Cyanosis: “What happens when my skin turns blue?”

Maggie Collins

Editor, Arts and Entertainment 

PC: William Paul Thomas

William Paul Thomas is the artist of the wonderful art exhibit you might have seen as you passed the Gatewood Gallery at UNCG this month. Each wall featured portraits of individuals who while strangers to most, were people with whom Thomas had created a connection. 

As I walked through the exhibit admiring each portrait, it was obvious that I had never seen the people depicted in person. However, their personality seemed to speak through their expressions from the brush strokes on the canvas. From the expressions on each individual’s face, I knew they were not strangers to Thomas. 

Throughout the conversations that he had while photographing, Thomas noticed that everyone reminisced and ruminated on the significant relationships they have with women, girls or children in their life. This sparked a unique naming system for each of the pieces of artwork. Instead of naming the painting after the individual’s first name, he decided to use the names of the female figures that had a significant impact on their lives and how they were related, like a painting called “Linda’s Guy.”

Something that draws your attention is that the faces of the individuals were made to be half blue and half of their original medium to dark complexion. This was a way of pushing against the idea of being racially colorblind, as folks sometimes say they don’t have a racial bone in their body without acknowledging that they might have some unconscious bias or negative feelings about dark skin. Thomas decided to remove the key aspect of identifying race in the paintings by replacing the warm brown skin tones with cool gray tones. Thus eliminating the element to question: How much does complexion have to do with the ability to empathize with others?”

This exhibit was originally called the “Black and Blue Project,” but the name was changed to “Cyanosis,” which is the term for the phenomenon by which skin turns blue from oxygen deprivation. Thomas asks the questions: What happens when my skin turns blue? Am I dying? Or is my breath being restored? Does my skin or my complexion turning to some unnatural color make me a more empathetic character than my skin in its natural state? These are essential questions to ask when considering if you are able to empathize with people who don’t have the same characteristics as you.

These portraits are representative of many aspects, one being the idea that we all want to be seen and we all want to have our humanity recognized by others in some way, shape, or form. Thomas stated in his TEDx Talk that “painting individuals that people coming into a gallery might not have prior knowledge of, is an opportunity for me to stretch my own capacity for empathy.”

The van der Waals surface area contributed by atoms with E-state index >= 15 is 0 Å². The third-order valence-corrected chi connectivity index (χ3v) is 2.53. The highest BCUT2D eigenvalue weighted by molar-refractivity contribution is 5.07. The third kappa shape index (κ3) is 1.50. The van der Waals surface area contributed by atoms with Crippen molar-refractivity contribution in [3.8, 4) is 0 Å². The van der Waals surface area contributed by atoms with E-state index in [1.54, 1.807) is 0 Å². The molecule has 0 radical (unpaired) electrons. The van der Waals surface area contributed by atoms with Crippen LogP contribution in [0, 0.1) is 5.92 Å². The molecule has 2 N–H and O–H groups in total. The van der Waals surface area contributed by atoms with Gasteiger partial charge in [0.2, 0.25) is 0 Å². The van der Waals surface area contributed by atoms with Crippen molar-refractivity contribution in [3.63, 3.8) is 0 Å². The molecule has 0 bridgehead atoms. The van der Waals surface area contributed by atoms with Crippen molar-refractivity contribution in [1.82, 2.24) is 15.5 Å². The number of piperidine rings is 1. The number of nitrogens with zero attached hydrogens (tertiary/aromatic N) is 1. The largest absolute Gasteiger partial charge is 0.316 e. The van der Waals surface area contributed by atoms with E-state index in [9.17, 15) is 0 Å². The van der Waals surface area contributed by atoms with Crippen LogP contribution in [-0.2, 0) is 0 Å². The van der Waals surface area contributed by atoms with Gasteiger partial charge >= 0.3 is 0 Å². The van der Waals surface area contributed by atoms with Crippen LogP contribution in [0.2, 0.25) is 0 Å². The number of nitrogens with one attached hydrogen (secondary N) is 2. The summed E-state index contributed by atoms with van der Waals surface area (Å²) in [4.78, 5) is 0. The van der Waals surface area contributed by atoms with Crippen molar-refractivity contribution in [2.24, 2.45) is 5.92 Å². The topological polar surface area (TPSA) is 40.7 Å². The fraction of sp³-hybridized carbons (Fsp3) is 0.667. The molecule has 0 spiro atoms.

People like Barack Obama, Martin Luther King Jr. and Lebron James all did great things and should be recognized, but their legacies will organically live on. We all have the opportunity to recognize the spaces that all of us occupy and see our roles as mother, father, brother, son, daughter, cousin or bestie as valuable roles. The portraits of an anonymous admirer, like me, won’t know the true depth of the stories and impressions left on those who know the individuals in the paintings. However, if at least one person can know the immense complexity of them as they gaze into the portrait, they have created a life well lived. 

Two of the paintings in this exhibit feature some of our own Spartans. The painting titled “Courtney’s Love” depicts Phill Loken who is a UNCG alum, and the painting called “Cheri’s Son” is of Jevon Blanchard who is currently an animation major in the art department. 

Unfortunately, the last day of the exhibit was Sunday, Feb. 26, so it is no longer available to be seen in person at the Gatewood Gallery here at UNCG. However, Thomas does have a website where you can see all the artwork from this exhibit and admire the beauty and veracity that it displays. The work featured in the show does not have a next confirmed destination, but there has been conversation around a possible display at UNC Asheville in June. I encourage everyone to take a look at the website to partake in all this yourself and keep an eye out for the next destination of this exhibit to see it in person.

William Paul Thomas’s Exhibit website: Both Things Are True — William Paul Thomas

TEDxDuke Talk: The Invisible Notoriety of Strangers | William Paul Thomas | TEDxDuke – YouTube

Categories: Arts & Entertainment, featured

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